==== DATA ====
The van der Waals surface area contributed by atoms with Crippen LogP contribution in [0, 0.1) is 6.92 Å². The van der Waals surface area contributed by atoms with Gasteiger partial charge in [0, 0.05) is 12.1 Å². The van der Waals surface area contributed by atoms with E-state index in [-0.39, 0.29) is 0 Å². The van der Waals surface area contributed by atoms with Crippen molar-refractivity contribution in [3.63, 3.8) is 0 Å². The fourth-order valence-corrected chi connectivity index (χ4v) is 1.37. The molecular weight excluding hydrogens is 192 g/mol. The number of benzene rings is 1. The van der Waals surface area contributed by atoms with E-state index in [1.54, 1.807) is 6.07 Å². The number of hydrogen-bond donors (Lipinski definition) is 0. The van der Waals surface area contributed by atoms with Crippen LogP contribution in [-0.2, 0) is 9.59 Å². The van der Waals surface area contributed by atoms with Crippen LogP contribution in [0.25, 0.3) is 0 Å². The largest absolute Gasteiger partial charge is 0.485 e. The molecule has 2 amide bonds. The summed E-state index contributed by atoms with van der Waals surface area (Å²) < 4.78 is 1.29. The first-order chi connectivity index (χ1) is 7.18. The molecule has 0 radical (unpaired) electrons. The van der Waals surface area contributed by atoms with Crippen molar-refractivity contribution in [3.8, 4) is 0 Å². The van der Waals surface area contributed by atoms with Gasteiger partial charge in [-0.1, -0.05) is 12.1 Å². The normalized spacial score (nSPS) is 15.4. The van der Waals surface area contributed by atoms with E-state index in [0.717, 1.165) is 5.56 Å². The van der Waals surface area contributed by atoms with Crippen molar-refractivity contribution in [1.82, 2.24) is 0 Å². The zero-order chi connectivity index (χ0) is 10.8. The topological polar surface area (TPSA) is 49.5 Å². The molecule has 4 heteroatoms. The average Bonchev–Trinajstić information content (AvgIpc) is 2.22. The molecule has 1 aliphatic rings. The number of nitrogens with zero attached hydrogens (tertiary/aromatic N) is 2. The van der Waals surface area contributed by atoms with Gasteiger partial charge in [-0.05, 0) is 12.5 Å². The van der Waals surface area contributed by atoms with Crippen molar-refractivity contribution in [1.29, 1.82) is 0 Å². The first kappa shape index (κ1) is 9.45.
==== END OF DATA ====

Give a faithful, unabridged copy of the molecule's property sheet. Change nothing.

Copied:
The van der Waals surface area contributed by atoms with Crippen LogP contribution in [0, 0.1) is 6.92 Å². The van der Waals surface area contributed by atoms with Gasteiger partial charge in [0, 0.05) is 12.1 Å². The van der Waals surface area contributed by atoms with E-state index in [-0.39, 0.29) is 0 Å². The van der Waals surface area contributed by atoms with Crippen molar-refractivity contribution in [3.63, 3.8) is 0 Å². The fourth-order valence-corrected chi connectivity index (χ4v) is 1.37. The molecular weight excluding hydrogens is 192 g/mol. The number of benzene rings is 1. The van der Waals surface area contributed by atoms with E-state index in [1.54, 1.807) is 6.07 Å². The number of hydrogen-bond donors (Lipinski definition) is 0. The van der Waals surface area contributed by atoms with Crippen LogP contribution in [-0.2, 0) is 9.59 Å². The van der Waals surface area contributed by atoms with Crippen LogP contribution in [0.25, 0.3) is 0 Å². The largest absolute Gasteiger partial charge is 0.485 e. The molecule has 2 amide bonds. The summed E-state index contributed by atoms with van der Waals surface area (Å²) < 4.78 is 1.29. The first-order chi connectivity index (χ1) is 7.18. The molecule has 0 radical (unpaired) electrons. The van der Waals surface area contributed by atoms with Crippen molar-refractivity contribution in [3.8, 4) is 0 Å². The van der Waals surface area contributed by atoms with Gasteiger partial charge in [-0.1, -0.05) is 12.1 Å². The normalized spacial score (nSPS) is 15.4. The van der Waals surface area contributed by atoms with E-state index in [0.717, 1.165) is 5.56 Å². The van der Waals surface area contributed by atoms with Crippen molar-refractivity contribution in [1.82, 2.24) is 0 Å². The zero-order chi connectivity index (χ0) is 10.8. The topological polar surface area (TPSA) is 49.5 Å². The molecule has 4 heteroatoms. The average Bonchev–Trinajstić information content (AvgIpc) is 2.22. The molecule has 1 aliphatic rings. The number of nitrogens with zero attached hydrogens (tertiary/aromatic N) is 2. The van der Waals surface area contributed by atoms with Gasteiger partial charge in [-0.05, 0) is 12.5 Å². The van der Waals surface area contributed by atoms with Crippen molar-refractivity contribution in [1.29, 1.82) is 0 Å². The first kappa shape index (κ1) is 9.45.